On December 15, 1988, almost a month after the Platinum Maple Leaf was first sold, Ford Motor Company announced that it was testing out a new material for its catalytic converters that would replace platinum. This led to fears that the sale of the platinum coins would decrease, as the automotive industry was responsible for approximately a third of platinum consumption. Although the sales of the Platinum Maple Leaf more than doubled from 1990 to 1991 – increasing from 18,000 ounces to 39,000 ounces – this was primarily because the price of the precious metal had "dropped substantially". For a short time during the earlier part of 1991, platinum had actually become less valuable than gold. However, the situation reversed by the latter part of the decade, when the increased interest in platinum caused the coin's prices to rapidly increase. Because of this, the platinum market suddenly cooled off, and the RCM stopped minting Platinum Maple Leaf coins after 2002. However, they began producing the coin again in 2009, this time featuring the effigy of Queen Elizabeth II designed by Susanna Blunt back in 2003. In 2012, the Platinum Maple Leaf was "the world's best selling platinum coin".
|1988–1989||1 oz, 1⁄2 oz, 1⁄4 oz, 1⁄10 oz||.9995||39-year-old Queen|
|1990–1992||1 oz, 1⁄2 oz, 1⁄4 oz, 1⁄10 oz||.9995||64-year-old Queen|
|1993||1 oz, 1⁄2 oz, 1⁄4 oz, 1⁄10 oz, 1⁄20 oz||.9995|
|1994||1 oz, 1⁄2 oz, 1⁄4 oz, 1⁄10 oz, 1⁄15 oz, 1⁄20 oz||.9995|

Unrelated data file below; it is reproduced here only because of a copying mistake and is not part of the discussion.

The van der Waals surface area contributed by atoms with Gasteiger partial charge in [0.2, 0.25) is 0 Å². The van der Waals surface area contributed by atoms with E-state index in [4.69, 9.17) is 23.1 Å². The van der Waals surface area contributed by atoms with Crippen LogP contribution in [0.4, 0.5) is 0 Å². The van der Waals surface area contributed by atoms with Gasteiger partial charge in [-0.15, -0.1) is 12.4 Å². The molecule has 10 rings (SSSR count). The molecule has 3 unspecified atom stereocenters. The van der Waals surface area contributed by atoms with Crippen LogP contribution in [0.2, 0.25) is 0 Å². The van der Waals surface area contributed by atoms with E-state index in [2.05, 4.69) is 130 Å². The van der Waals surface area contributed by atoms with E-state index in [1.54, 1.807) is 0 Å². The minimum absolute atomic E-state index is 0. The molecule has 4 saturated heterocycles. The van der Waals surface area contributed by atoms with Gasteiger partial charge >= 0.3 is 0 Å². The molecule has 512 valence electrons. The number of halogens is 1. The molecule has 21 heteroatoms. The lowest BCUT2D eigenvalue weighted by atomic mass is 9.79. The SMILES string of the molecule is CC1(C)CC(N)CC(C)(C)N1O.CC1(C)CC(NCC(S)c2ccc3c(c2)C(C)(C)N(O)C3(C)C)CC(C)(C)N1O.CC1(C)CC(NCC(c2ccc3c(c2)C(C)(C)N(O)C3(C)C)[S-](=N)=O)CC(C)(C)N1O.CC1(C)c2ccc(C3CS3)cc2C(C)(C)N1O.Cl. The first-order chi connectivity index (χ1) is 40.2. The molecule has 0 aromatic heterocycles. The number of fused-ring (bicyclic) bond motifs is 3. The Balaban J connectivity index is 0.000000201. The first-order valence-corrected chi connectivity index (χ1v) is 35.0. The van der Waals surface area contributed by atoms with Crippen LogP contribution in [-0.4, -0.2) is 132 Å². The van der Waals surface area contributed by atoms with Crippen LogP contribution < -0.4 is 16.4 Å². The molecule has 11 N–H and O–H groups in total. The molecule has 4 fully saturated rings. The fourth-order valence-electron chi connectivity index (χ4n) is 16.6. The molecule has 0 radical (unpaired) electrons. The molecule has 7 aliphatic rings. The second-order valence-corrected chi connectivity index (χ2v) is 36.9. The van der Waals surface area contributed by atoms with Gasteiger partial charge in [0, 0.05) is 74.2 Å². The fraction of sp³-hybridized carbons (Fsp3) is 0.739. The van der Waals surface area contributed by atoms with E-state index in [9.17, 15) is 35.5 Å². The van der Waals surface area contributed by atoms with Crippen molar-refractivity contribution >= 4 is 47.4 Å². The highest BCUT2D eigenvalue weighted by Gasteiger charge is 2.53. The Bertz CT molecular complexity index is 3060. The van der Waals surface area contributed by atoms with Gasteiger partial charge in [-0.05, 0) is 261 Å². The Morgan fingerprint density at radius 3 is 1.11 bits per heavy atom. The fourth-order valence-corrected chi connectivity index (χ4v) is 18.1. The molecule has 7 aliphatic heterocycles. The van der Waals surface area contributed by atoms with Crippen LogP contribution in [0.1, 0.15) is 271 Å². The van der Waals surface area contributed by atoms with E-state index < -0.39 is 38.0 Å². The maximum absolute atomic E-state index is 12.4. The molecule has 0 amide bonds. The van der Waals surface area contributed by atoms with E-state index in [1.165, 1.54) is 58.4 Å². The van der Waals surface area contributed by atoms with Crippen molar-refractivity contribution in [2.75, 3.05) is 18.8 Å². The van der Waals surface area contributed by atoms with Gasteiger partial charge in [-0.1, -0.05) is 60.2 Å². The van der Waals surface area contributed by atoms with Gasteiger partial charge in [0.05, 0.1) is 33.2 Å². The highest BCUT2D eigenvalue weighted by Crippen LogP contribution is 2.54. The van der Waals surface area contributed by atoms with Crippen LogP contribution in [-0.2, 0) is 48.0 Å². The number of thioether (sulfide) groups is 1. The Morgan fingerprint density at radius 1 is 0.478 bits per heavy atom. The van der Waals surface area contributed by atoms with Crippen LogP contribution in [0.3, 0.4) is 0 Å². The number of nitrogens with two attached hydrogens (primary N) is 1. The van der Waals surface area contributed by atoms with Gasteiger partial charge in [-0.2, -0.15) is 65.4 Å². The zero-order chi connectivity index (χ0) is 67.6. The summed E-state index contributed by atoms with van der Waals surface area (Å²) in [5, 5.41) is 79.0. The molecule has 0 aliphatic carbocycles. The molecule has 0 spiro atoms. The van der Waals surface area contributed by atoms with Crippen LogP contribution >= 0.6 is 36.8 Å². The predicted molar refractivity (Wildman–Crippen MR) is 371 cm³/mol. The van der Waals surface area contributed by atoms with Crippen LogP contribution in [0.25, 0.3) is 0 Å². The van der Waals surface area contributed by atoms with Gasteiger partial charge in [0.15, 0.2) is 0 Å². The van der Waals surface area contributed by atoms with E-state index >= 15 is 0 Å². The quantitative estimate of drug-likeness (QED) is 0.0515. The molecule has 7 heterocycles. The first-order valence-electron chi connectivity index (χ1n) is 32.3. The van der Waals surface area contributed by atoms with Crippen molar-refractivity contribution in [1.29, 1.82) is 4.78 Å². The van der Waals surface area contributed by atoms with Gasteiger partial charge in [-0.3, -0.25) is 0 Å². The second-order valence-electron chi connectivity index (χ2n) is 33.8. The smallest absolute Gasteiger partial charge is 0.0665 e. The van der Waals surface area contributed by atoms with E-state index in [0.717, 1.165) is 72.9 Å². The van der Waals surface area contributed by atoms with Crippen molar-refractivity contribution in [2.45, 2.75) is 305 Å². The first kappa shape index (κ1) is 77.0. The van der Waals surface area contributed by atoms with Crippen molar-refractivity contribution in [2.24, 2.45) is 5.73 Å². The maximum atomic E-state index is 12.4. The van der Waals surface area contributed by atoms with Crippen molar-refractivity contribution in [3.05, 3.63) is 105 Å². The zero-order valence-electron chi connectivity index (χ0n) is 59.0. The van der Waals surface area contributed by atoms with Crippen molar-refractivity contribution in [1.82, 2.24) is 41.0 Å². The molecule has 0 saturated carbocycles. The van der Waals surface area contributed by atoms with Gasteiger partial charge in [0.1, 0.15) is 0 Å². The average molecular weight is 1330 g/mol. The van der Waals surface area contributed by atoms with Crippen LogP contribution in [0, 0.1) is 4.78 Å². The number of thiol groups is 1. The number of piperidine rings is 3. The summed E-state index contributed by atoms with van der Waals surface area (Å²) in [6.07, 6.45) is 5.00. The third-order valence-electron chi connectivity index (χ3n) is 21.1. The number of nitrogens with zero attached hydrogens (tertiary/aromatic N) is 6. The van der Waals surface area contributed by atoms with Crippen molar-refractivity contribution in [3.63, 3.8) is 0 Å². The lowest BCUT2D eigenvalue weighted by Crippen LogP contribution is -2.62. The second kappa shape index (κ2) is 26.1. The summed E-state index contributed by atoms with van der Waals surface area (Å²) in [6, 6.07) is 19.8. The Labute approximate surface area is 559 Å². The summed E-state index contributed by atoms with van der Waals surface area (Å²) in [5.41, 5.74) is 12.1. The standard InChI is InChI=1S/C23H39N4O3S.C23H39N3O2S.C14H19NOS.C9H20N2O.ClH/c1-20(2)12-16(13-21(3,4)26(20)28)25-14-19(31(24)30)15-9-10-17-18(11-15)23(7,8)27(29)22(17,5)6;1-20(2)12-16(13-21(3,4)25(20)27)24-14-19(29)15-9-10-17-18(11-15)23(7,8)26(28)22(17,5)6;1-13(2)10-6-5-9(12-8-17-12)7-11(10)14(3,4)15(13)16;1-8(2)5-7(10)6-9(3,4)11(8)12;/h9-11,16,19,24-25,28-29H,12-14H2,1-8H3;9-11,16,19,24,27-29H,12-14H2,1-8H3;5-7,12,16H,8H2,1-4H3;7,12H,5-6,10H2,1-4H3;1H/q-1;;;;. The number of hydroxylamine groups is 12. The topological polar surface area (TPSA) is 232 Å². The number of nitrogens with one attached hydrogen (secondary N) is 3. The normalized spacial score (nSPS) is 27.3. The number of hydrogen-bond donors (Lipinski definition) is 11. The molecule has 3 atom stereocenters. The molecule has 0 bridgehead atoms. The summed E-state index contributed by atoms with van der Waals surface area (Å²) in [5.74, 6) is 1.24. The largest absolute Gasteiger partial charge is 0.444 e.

|1995–1999||1 oz, 1⁄2 oz, 1⁄4 oz, 1⁄10 oz, 1⁄20 oz||.9995|
|2002||1 oz, 1⁄2 oz, 1⁄4 oz, 1⁄10 oz, 1⁄20 oz||.9995|
|2009||1 oz||.9999||79-year-old Queen|
- American Platinum Eagle
- Bullion coin
- Inflation hedge
- Platinum as an investment
- Platinum Koala
- Platinum Panda
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- Berman, Allen G. (December 3, 2008). Warman's Coins And Paper Money: Identification and Price Guide. Krause Publications. p. 159. ISBN 9781440221446.
- Rochette, Ed (August 21, 1988). "Canada turns to platinum for Maple Leafs". Chicago Sun-Times. p. 29. Retrieved October 12, 2014. (subscription required)
- Rochette, Ed (October 15, 1989). "Canada marks Maple Leaf's 10th year". Chicago Sun-Times. p. 13. Retrieved October 12, 2014. (subscription required)
- "Canadian mint launches silver, platinum coins". Toronto Star. The Canadian Press. September 23, 1988. p. F3. Retrieved October 12, 2014. (subscription required)
- "Platinum Maple Leaf launched". Toronto Star. The Canadian Press. November 18, 1988. p. C5. Retrieved October 13, 2014. (subscription required)
- McCarthy, Shawn (December 16, 1988). "New platinum coin suddenly not quite so precious". Toronto Star. p. E3. Retrieved October 13, 2014. (subscription required)
- Royal Canadian Mint (February 5, 2013). "Royal Canadian Mint offers pennies to mark the end of distribution as it launches its latest collector coin offering". PR Newswire. Archived from the original on October 13, 2014. Retrieved October 13, 2014.
- Aaron, Robert (June 30, 2003). "Golden opportunity for a regal portrait". Toronto Star. p. E7. Retrieved October 13, 2014. (subscription required)
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- "Canadian Platinum Maple Leaf Coins". SBC Gold. Scottsdale Bullion & Coin. Retrieved October 14, 2014.